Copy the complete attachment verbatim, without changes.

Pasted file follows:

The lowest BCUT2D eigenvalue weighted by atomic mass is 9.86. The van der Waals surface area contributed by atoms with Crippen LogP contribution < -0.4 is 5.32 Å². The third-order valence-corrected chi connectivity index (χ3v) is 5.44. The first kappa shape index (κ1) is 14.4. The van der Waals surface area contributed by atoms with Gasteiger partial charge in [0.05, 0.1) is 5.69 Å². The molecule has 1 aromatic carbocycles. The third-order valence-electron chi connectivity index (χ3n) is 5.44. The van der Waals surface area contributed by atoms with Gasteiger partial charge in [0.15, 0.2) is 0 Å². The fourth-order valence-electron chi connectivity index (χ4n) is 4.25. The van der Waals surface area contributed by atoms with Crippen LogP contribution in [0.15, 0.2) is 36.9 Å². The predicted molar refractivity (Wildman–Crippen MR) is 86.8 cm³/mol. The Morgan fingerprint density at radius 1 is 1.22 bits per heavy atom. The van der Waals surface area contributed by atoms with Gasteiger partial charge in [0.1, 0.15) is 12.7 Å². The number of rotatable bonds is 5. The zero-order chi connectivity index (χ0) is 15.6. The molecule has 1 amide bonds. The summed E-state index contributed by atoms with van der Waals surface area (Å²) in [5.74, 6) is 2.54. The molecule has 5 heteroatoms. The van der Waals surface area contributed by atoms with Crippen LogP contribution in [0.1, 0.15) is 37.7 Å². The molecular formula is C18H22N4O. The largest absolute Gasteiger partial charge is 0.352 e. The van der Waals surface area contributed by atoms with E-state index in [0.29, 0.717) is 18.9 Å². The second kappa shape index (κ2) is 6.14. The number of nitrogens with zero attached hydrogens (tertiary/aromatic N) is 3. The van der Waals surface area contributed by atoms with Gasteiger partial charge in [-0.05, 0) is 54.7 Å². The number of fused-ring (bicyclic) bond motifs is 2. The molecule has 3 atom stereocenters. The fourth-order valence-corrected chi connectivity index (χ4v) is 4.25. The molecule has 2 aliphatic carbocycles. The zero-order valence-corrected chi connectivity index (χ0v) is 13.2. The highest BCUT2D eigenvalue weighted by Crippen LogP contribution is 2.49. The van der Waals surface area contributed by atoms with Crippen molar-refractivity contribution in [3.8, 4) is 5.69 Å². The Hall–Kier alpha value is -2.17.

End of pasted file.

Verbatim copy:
The lowest BCUT2D eigenvalue weighted by atomic mass is 9.86. The van der Waals surface area contributed by atoms with Crippen LogP contribution < -0.4 is 5.32 Å². The third-order valence-corrected chi connectivity index (χ3v) is 5.44. The first kappa shape index (κ1) is 14.4. The van der Waals surface area contributed by atoms with Gasteiger partial charge in [0.05, 0.1) is 5.69 Å². The molecule has 1 aromatic carbocycles. The third-order valence-electron chi connectivity index (χ3n) is 5.44. The van der Waals surface area contributed by atoms with Gasteiger partial charge in [0.15, 0.2) is 0 Å². The fourth-order valence-electron chi connectivity index (χ4n) is 4.25. The van der Waals surface area contributed by atoms with Crippen LogP contribution in [0.15, 0.2) is 36.9 Å². The predicted molar refractivity (Wildman–Crippen MR) is 86.8 cm³/mol. The Morgan fingerprint density at radius 1 is 1.22 bits per heavy atom. The van der Waals surface area contributed by atoms with Gasteiger partial charge in [0.1, 0.15) is 12.7 Å². The number of rotatable bonds is 5. The zero-order chi connectivity index (χ0) is 15.6. The molecule has 1 amide bonds. The summed E-state index contributed by atoms with van der Waals surface area (Å²) in [5.74, 6) is 2.54. The molecule has 5 heteroatoms. The van der Waals surface area contributed by atoms with Crippen LogP contribution in [0.1, 0.15) is 37.7 Å². The molecular formula is C18H22N4O. The largest absolute Gasteiger partial charge is 0.352 e. The van der Waals surface area contributed by atoms with E-state index in [0.29, 0.717) is 18.9 Å². The second kappa shape index (κ2) is 6.14. The number of nitrogens with zero attached hydrogens (tertiary/aromatic N) is 3. The van der Waals surface area contributed by atoms with Gasteiger partial charge in [-0.05, 0) is 54.7 Å². The number of fused-ring (bicyclic) bond motifs is 2. The molecule has 3 atom stereocenters. The fourth-order valence-corrected chi connectivity index (χ4v) is 4.25. The molecule has 2 aliphatic carbocycles. The zero-order valence-corrected chi connectivity index (χ0v) is 13.2. The highest BCUT2D eigenvalue weighted by Crippen LogP contribution is 2.49. The van der Waals surface area contributed by atoms with Crippen molar-refractivity contribution in [3.8, 4) is 5.69 Å². The Hall–Kier alpha value is -2.17.